Wednesday, 9 April 2014
Study Establishes Link between Insomnia and Stroke Risk Among Young Adults
According to a latest study conducted in Taiwan, adults—especially younger adults—face an increased stroke risk if they are suffering from insomnia.
The study comprised a large sample size where participants were studied over a four-year period. Researchers working on the study observed that insomnia increased the likelihood of a person being hospitalized because of stroke by nearly 54%.
This risk was found to be eight times higher among those in the age bracket of 18 years to 34 years, in contrast to those in the same age group who slept sufficiently.
According to Dr Demetrius Lopes, who is a spokesperson for the American Heart Association, a lot of attention is given to factors such as high cholesterol, high blood pressure or obesity when people talk about the risk of stroke. But the relation between getting a healthy sleep routine and the risk of stroke has been underrated, especially since it is now being established that this aspect can harm people, especially those who are still young.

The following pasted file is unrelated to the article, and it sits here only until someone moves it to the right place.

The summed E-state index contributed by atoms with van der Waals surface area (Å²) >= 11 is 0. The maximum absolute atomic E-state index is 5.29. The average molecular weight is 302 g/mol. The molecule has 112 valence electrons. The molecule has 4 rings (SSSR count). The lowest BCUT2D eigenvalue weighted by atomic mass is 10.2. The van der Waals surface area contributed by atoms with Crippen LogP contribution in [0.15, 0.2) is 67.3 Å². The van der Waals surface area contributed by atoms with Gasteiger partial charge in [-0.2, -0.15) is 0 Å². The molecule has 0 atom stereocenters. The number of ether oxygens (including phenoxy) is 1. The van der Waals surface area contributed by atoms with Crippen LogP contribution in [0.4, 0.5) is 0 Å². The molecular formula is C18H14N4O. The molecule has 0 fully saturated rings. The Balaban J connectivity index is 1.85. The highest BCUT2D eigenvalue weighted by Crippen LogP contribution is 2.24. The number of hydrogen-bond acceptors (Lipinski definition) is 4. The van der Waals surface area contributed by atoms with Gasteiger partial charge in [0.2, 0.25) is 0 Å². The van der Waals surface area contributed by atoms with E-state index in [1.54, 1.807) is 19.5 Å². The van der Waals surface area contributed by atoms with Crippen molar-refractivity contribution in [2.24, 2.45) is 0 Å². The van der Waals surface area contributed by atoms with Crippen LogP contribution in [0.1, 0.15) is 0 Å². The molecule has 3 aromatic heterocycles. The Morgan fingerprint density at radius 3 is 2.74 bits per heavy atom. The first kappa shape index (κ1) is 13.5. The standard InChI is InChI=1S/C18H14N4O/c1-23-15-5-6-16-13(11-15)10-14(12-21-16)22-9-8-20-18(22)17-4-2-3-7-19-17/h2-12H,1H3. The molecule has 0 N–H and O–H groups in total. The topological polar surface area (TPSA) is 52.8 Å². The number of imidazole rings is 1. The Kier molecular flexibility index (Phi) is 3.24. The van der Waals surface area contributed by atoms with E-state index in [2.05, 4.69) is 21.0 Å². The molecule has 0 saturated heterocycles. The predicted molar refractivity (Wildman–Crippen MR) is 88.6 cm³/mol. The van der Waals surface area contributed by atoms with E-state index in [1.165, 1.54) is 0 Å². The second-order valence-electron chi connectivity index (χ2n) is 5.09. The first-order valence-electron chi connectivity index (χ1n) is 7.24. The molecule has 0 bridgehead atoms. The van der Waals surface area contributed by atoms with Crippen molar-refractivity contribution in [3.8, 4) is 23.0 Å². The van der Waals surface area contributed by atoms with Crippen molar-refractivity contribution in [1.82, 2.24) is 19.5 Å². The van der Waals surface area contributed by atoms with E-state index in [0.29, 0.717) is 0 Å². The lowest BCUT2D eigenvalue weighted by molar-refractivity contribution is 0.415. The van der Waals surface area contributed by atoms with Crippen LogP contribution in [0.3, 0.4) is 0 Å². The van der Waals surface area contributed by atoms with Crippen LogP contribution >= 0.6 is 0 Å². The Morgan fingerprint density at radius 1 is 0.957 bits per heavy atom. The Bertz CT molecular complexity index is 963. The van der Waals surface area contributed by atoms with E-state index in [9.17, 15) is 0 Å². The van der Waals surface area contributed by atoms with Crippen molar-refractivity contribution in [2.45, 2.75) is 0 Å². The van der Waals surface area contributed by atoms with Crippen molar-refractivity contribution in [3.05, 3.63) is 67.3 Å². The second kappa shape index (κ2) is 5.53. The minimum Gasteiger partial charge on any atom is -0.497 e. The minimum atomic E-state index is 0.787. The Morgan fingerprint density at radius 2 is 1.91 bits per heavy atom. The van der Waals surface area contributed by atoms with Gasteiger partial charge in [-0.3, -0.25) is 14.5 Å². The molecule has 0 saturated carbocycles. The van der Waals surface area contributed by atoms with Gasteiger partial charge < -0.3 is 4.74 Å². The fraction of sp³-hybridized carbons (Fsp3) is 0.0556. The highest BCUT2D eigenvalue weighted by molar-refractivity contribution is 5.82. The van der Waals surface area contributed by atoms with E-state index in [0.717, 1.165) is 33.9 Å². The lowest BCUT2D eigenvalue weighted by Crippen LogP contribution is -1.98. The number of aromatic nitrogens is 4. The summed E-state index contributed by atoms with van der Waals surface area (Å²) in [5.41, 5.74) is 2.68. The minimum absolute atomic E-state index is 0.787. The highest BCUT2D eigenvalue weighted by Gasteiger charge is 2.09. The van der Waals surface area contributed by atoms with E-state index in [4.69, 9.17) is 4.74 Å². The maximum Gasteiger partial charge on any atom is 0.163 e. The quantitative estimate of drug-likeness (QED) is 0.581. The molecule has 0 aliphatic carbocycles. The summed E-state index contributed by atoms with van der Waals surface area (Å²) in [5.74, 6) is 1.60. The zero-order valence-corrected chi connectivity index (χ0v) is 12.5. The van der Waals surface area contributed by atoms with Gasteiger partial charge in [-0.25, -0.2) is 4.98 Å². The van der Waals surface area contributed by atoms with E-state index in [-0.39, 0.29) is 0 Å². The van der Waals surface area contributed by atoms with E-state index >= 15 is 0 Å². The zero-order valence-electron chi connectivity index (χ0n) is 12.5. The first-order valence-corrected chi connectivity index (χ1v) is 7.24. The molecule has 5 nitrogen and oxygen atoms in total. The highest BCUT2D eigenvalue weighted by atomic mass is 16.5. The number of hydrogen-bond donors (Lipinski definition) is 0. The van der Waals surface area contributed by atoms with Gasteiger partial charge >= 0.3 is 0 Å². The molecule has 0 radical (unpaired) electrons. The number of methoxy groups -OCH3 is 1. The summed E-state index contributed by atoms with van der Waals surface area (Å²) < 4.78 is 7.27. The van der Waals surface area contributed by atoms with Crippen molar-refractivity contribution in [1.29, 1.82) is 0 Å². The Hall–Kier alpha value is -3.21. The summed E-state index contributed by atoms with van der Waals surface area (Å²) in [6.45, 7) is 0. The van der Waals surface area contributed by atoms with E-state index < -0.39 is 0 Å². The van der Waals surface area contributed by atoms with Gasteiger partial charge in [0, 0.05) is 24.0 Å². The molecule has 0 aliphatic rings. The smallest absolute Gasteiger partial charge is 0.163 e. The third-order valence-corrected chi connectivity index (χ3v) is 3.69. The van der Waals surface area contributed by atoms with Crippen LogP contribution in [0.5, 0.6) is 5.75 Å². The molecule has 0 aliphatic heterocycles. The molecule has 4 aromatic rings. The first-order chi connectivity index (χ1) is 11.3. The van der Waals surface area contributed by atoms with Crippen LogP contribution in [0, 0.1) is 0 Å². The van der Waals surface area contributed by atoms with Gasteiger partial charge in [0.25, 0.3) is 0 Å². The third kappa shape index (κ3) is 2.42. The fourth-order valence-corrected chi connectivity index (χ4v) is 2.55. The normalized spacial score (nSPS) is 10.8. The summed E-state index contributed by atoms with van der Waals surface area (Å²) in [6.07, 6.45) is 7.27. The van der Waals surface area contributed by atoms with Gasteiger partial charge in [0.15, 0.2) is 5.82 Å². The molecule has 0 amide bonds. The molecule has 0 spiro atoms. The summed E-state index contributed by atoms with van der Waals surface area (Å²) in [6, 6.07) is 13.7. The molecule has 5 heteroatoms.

The new study comprised health records of people that were randomly selected in Taiwan. Of these, over 21,000 people were known to suffer from insomnia and 64,000 did not suffer from the problem. None of the people selected for the study had any earlier sleep apnea or stroke diagnosis.
During follow-ups in the fourth year, the study recorded that 583 insomniacs were admitted to the hospital after a stroke, and among the non-insomniacs, this figure was 962. Researchers took into account a number of factors to conclude that patients with a history of insomnia faced a higher stroke risk.
However, the study did not prove—in this case—a cause and effect.